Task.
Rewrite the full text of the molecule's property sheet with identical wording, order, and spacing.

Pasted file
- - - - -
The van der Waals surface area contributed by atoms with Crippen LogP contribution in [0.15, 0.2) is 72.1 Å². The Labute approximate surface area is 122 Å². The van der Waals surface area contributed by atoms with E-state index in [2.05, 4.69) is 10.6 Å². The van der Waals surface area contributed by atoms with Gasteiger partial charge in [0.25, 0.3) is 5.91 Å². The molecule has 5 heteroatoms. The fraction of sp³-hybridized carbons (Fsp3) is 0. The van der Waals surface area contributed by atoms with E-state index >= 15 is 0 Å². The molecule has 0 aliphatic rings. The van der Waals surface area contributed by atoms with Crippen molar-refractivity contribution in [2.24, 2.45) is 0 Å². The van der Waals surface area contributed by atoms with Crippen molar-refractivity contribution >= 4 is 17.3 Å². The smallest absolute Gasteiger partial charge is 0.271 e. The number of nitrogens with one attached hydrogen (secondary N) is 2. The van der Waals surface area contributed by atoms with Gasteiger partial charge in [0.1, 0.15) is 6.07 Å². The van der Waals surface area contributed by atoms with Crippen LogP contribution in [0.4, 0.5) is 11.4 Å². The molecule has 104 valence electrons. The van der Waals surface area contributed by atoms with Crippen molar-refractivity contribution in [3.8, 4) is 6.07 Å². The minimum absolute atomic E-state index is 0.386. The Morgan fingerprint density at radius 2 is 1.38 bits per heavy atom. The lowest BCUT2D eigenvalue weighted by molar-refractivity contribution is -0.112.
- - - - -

The van der Waals surface area contributed by atoms with Crippen LogP contribution in [0.15, 0.2) is 72.1 Å². The Labute approximate surface area is 122 Å². The van der Waals surface area contributed by atoms with E-state index in [2.05, 4.69) is 10.6 Å². The van der Waals surface area contributed by atoms with Gasteiger partial charge in [0.25, 0.3) is 5.91 Å². The molecule has 5 heteroatoms. The fraction of sp³-hybridized carbons (Fsp3) is 0. The van der Waals surface area contributed by atoms with E-state index >= 15 is 0 Å². The molecule has 0 aliphatic rings. The van der Waals surface area contributed by atoms with Crippen molar-refractivity contribution in [2.24, 2.45) is 0 Å². The van der Waals surface area contributed by atoms with Crippen molar-refractivity contribution >= 4 is 17.3 Å². The smallest absolute Gasteiger partial charge is 0.271 e. The number of nitrogens with one attached hydrogen (secondary N) is 2. The van der Waals surface area contributed by atoms with Gasteiger partial charge in [0.1, 0.15) is 6.07 Å². The van der Waals surface area contributed by atoms with Crippen LogP contribution in [0.4, 0.5) is 11.4 Å². The molecule has 104 valence electrons. The van der Waals surface area contributed by atoms with Crippen molar-refractivity contribution in [3.8, 4) is 6.07 Å². The minimum absolute atomic E-state index is 0.386. The Morgan fingerprint density at radius 2 is 1.38 bits per heavy atom. The lowest BCUT2D eigenvalue weighted by molar-refractivity contribution is -0.112.